When brain cells are repeatedly exposed to addictive substances, levels of dopamine and other neurotransmitters, such as serotonin and GABA, and their corresponding neuroreceptors are chronically modified, creating a chemical imbalance. As a result of this chemical-imbalance, an abuser's neurological pathways demand the presence of the addictive substance and the abuser has become addicted. Once addicted, the substance abuser will use the substance more frequently to induce euphoria at the expense of normal activities. The substance abuser will also increase the amount of the substance taken, because an increased concentration of alcohol or drug becomes necessary to obtain the same level of euphoria. As dopamine and the other affected neurotransmitters play a key role in multiple brain functions, this chemical imbalance often leads to other neurological manifestations such as impaired judgement and perceptions, memory loss, depression, irritability, aggressive behavior, seizures and thoughts of suicide.
Clinical Aspects of Addiction
The clinical aspects of addiction are:
- acute effects of a drug overdose or binge drinking
- chronic toxicity of repeated use on various biological systems and brain functions
- acute withdrawal syndrome
- lifelong risk of relapse Acute effects
Drug overdose and binge drinking affect multiple organs and biological systems. Acute intoxication often results in psychotic episodes, respiratory or cardiovascular distress, accidental injury or death. For example, a 1992 study, The Economic Costs of Alcohol and Drug Abuse in the U.S., has shown that approximately 40% of fatal car accidents in the United States are alcohol-related. The Drug Abuse Warning Network estimated 250,000 emergency room visits per year are the result of drug overdose.
Chronic toxicity of substance of abuse
As brain chemistry is modified on a chronic basis, substance abusers may suffer multiple psychiatric and neurological disorders such as depression, suicidal thoughts and psychotic behavior. Permanent neurological damage may occur.
Acute withdrawal syndrome
Withdrawal is a condition resulting from sudden discontinuation of a substance to which a person is addicted. Withdrawal from alcohol can result in rapid heart rate, difficulty sleeping and life threatening delirium tremens. Heroin withdrawal can result in irritability, pain, nausea, vomiting, cramps and muscle aches. Withdrawal from cocaine or methamphetamine can result in irritability, sleeplessness, and depression.
The ultimate goal of medical treatment for addicts is to achieve an alcohol- and drug-free state called abstinence. However, several studies found that for patients who have achieved abstinence, the rate of relapse is high within the first months of therapy, and remains a significant risk over the patient's lifetime. Relapse can be very severe, and many patients experience multiple cycles of detoxification, abstinence, relapse and overdose. Due to the long-term risk of relapse, alcohol abusers and drug addicts are life-long patients.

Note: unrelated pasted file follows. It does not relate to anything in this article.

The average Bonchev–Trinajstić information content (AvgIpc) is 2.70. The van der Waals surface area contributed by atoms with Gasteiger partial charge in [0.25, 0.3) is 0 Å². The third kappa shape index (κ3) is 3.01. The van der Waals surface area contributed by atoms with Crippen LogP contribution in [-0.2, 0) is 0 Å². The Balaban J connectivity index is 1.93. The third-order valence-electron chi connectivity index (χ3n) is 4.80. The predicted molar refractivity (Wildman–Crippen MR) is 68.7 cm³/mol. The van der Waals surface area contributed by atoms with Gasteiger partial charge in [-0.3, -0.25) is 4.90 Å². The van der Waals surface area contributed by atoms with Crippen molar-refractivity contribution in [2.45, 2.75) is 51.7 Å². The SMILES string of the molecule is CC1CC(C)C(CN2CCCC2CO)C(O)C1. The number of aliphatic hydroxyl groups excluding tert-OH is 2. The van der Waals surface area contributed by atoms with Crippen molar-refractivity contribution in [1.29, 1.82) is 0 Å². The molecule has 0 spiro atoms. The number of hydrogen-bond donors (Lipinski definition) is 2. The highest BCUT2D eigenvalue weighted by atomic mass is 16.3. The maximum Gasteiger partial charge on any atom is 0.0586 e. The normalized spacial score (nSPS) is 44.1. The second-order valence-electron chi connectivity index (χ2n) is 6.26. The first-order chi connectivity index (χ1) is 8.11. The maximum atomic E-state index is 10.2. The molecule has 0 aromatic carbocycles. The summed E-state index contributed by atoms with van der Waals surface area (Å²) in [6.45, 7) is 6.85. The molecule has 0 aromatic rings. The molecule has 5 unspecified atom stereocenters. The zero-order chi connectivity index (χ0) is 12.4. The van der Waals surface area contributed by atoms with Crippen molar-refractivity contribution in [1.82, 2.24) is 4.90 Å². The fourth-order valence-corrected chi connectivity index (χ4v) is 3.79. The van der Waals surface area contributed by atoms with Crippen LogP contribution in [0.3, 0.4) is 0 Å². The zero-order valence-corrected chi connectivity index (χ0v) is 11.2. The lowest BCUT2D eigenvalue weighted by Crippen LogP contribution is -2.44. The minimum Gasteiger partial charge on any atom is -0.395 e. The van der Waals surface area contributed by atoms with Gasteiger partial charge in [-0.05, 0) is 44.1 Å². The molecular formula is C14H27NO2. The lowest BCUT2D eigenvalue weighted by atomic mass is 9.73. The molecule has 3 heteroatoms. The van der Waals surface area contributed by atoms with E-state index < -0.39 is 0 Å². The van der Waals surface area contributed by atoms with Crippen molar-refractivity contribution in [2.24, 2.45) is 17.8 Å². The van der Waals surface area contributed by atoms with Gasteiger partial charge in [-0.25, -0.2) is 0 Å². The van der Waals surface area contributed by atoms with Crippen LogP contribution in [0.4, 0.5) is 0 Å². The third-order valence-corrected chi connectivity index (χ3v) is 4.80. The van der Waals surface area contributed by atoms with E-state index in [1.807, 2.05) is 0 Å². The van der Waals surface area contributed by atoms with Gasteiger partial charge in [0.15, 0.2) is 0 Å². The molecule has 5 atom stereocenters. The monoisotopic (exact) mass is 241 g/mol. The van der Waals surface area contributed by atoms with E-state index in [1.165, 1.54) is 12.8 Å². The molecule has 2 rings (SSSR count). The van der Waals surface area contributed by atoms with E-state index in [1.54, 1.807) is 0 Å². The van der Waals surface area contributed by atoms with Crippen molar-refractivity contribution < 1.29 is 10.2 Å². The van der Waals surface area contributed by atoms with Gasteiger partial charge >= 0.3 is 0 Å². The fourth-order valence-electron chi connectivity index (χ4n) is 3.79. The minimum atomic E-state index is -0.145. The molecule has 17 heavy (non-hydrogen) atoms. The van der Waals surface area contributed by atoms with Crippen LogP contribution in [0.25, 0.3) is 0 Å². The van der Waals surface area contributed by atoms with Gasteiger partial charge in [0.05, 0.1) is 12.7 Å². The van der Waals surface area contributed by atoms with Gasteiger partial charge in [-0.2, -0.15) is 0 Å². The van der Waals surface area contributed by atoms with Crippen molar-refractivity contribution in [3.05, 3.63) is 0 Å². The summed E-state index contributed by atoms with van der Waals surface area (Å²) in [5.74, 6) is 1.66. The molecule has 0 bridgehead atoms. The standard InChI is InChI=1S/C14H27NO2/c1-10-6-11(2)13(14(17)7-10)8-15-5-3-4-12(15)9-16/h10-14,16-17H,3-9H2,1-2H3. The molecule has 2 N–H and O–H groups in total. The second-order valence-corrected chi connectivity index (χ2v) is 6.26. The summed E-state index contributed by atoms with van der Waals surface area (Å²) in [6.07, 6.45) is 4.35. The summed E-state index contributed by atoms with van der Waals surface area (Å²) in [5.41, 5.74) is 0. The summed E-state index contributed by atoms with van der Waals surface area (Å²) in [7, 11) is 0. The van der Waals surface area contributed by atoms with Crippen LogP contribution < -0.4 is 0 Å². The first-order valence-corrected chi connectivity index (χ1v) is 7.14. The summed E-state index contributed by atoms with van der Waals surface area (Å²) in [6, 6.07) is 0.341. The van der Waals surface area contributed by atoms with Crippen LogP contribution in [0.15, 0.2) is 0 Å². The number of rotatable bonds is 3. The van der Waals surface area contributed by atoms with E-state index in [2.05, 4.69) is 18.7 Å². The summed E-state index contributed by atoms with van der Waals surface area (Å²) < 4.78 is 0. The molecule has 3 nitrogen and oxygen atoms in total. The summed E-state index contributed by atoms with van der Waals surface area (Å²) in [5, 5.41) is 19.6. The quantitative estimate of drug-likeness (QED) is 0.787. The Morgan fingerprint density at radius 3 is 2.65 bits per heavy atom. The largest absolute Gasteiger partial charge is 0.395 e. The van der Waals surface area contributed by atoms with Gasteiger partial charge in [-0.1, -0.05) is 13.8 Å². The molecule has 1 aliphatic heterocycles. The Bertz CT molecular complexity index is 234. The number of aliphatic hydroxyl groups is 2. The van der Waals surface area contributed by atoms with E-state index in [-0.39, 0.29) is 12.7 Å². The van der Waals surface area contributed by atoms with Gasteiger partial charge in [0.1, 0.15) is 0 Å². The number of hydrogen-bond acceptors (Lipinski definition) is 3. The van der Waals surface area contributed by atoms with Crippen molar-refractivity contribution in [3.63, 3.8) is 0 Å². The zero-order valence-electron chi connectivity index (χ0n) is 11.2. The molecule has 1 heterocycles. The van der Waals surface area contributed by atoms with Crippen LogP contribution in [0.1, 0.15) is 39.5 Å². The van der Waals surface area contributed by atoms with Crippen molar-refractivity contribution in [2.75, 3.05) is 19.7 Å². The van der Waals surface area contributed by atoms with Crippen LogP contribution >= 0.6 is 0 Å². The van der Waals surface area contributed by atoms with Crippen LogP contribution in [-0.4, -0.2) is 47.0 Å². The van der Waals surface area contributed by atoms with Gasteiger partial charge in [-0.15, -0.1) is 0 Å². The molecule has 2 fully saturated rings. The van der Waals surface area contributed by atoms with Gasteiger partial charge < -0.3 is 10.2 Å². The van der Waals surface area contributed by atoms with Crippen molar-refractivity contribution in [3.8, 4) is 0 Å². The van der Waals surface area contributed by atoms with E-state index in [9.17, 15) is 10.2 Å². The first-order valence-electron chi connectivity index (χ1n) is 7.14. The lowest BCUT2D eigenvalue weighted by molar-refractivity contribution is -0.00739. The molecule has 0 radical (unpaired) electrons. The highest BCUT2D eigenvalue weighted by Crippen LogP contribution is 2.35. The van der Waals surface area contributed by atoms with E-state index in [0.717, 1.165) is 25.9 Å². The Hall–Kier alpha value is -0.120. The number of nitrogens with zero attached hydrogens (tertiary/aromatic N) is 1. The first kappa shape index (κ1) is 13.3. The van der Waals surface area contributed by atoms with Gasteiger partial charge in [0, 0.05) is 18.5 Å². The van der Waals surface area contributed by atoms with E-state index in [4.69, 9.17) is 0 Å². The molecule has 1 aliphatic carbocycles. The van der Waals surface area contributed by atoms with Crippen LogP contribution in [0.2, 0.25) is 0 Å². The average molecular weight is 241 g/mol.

Current Addiction Care and Available Products
Care for addiction includes chronic therapy and emergency therapy. Chronic therapy promotes and attempts to maintain long-term abstinence following detoxification. Emergency therapy attempts to reverse the effects of overdose. Few medications are available to promote abstinence in alcohol and heroin abusers. No medication is available to treat cocaine and methamphetamine addiction or overdose. Studies have shown that as many as eighty percent of patients are not compliant with their therapeutic regimen, typically resulting in treatment failure.
Chronic Addiction Care
Chronic therapy relies heavily on psychosocial therapy because few medications are available. Psychosocial therapy, which consists of regular counseling sessions, is the cornerstone of addiction care but has limited success because it does not address the biological basis of addiction.
There are two types of medications available for long-term therapy of addicts. Substitution therapy is the use of a pharmaceutical product that mimics the abused substance. Abstinence therapy is the use of a medication to help the addict abstain from substance use and cure addiction.
Substitution therapy is used for heroin addicts whose dependence is too severe to permit abstinence therapy. It consists of medications which are chemically related to heroin and which bind to and stimulate the opiate receptor. These medications prevent withdrawal symptoms and maintain the state of addiction, but in a medically-controlled environment. Substitution therapy is not a cure for addiction. However, there are significant medical and social benefits, such as reducing the risk of contracting infections and decreasing propensity to commit crime.Substitution therapy can be used as a temporary therapy for patients who can then be detoxified and become abstinent, or as a long-term therapy for severe addicts who are unresponsive to abstinence therapies.